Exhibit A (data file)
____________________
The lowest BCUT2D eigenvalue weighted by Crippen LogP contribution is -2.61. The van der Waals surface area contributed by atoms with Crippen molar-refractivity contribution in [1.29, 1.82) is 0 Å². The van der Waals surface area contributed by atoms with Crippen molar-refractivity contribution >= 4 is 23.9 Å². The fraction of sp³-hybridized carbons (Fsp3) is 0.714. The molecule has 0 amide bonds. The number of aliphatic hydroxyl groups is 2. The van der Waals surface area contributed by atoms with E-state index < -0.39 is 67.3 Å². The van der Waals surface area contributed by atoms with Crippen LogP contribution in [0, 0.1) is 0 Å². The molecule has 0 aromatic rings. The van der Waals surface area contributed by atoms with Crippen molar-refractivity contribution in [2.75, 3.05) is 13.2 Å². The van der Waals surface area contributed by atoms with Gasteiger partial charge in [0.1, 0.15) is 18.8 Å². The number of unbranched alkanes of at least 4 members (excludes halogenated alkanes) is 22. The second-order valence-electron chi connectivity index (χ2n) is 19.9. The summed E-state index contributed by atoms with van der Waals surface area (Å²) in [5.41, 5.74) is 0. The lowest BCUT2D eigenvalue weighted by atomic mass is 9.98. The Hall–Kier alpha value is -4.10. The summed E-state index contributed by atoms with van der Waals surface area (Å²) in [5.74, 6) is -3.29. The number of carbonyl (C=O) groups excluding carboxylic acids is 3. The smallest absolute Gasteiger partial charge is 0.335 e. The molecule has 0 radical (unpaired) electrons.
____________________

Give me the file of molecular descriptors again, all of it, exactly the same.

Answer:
The lowest BCUT2D eigenvalue weighted by Crippen LogP contribution is -2.61. The van der Waals surface area contributed by atoms with Crippen molar-refractivity contribution in [1.29, 1.82) is 0 Å². The van der Waals surface area contributed by atoms with Crippen molar-refractivity contribution >= 4 is 23.9 Å². The fraction of sp³-hybridized carbons (Fsp3) is 0.714. The molecule has 0 amide bonds. The number of aliphatic hydroxyl groups is 2. The van der Waals surface area contributed by atoms with E-state index < -0.39 is 67.3 Å². The van der Waals surface area contributed by atoms with Crippen LogP contribution in [0, 0.1) is 0 Å². The molecule has 0 aromatic rings. The van der Waals surface area contributed by atoms with Crippen molar-refractivity contribution in [2.75, 3.05) is 13.2 Å². The van der Waals surface area contributed by atoms with Gasteiger partial charge in [0.1, 0.15) is 18.8 Å². The number of unbranched alkanes of at least 4 members (excludes halogenated alkanes) is 22. The second-order valence-electron chi connectivity index (χ2n) is 19.9. The summed E-state index contributed by atoms with van der Waals surface area (Å²) in [5.41, 5.74) is 0. The lowest BCUT2D eigenvalue weighted by atomic mass is 9.98. The Hall–Kier alpha value is -4.10. The summed E-state index contributed by atoms with van der Waals surface area (Å²) in [5.74, 6) is -3.29. The number of carbonyl (C=O) groups excluding carboxylic acids is 3. The smallest absolute Gasteiger partial charge is 0.335 e. The molecule has 0 radical (unpaired) electrons.